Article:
If epidemiologists and Public Health specialists are right, Canada has just about reached the peak – or at least a plateau – on the COVID-19 curve. How long we stay at the peak before coasting down the other side is uncertain. New cases are still being reported in large numbers but they have tended to level out rather than increase exponentially. A significant number of deaths are also still occurring, especially associated with Long Term Care facilities, but these, too, are anticipated to start to decline in the next couple of weeks.
When I wrote about this in mid-March, the fear was that we would be overwhelmed with a surge in COVID-19 infections that would inundate our Health Care Facilities and hospitals with patients requiring intensive care. We were cautioned that we must “flatten the curve” and with Public Health guidance, we significantly changed our social interaction with others and washed our hands until they are raw. This strategy seems to have worked as hoped.
We must bear in mind, however, that we are flattening the curve, not eliminating it all together. Yet. The downward curve will be very gradual and prolonged. COVID will linger for quite some time and there will always be the threat that if we lighten up our precautions too quickly the curve will bump up where we don’t want it to be.
In Kingston, Ontario, where I live, we have been especially fortunate to have avoided the anticipated huge peaks and potential overwhelming surge on our Health Care facilities. The KFLA Health Unit, serving a population of about 215,000, reports today that there have been a total of 59 confirmed cases with 56 of them already declared “resolved”. Our health unit has recorded no COVID-19 deaths. No COVID-19 patients are currently in our ICU or on a ventilator. In the last three weeks there have been only four newly-confirmed cases. Thanks to both good luck and preemptive precautions taken by our local Public Health Unit, our Long Term Care facilities have, so far, remained safe with no outbreaks. This is indeed a great relief for our community. You can see for yourself in the image at the end of this post, how our local curve has remained flat for several days.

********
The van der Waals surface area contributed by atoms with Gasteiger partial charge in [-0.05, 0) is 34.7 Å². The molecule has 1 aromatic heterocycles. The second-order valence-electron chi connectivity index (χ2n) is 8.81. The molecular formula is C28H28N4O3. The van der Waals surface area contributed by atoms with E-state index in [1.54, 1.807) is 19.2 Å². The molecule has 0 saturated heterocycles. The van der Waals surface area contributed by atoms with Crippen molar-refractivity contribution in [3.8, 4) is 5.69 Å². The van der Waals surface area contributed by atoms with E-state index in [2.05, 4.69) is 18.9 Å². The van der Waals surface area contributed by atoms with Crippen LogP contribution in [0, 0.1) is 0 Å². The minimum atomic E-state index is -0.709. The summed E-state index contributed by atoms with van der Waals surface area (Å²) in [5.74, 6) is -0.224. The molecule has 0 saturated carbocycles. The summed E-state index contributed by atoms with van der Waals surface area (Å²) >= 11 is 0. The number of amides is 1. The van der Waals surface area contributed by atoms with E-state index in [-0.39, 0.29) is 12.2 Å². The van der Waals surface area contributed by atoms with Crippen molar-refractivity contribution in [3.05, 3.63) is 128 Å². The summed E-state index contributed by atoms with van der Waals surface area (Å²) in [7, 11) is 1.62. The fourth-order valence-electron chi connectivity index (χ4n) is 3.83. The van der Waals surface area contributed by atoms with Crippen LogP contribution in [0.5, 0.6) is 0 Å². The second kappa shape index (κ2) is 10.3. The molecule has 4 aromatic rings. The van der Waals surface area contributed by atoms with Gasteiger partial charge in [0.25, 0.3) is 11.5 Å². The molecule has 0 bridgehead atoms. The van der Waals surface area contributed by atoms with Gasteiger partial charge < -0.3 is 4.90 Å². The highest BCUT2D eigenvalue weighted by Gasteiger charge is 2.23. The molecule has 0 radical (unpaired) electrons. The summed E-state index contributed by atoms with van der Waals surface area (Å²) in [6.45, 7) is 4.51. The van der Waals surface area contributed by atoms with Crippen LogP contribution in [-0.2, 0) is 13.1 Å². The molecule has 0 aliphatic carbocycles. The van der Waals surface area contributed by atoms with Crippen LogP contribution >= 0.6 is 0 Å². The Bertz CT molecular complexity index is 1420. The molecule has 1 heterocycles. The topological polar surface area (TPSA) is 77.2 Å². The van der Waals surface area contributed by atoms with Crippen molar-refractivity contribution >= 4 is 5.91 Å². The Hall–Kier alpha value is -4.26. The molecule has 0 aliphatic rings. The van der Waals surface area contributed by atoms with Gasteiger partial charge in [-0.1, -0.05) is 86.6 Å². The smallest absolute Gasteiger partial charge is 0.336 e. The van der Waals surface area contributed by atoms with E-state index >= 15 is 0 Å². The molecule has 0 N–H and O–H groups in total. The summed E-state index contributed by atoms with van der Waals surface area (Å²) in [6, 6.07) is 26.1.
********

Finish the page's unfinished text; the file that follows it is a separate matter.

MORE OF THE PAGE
This good news does come with a bit of a snag, however. Because our community has been so spared of a significant outbreak, it means that most of us are COVID-19-susceptible. The challenge becomes how we can start to relax our restrictions but not find ourselves at square one again because very little has actually changed about our community in terms of COVID-19 vulnerability. As long as we remain somewhat cloistered as a community, our risks of infection are lower than many other areas that have been more heavily infected. But how long can we remain isolated as people start to travel a bit more widely to visit family or students return to Kingston or folks take a bit of a vacation in the summer outside our area?
The Ontario government has published a scheme whereby things might gradually open up but the timing of reducing restrictions will be entirely dependent on what is happening in terms of infection rates, hospitalizations and deaths. Realistically, it will take a long, long, time to return to any semblance of normal. And the normal that we return to will inevitably be different from our past. The physical distancing thing will certainly remain a standard for some time. It will affect the way we shop, interact with friends, travel and celebrate together. Group activities will be curtailed for months to come.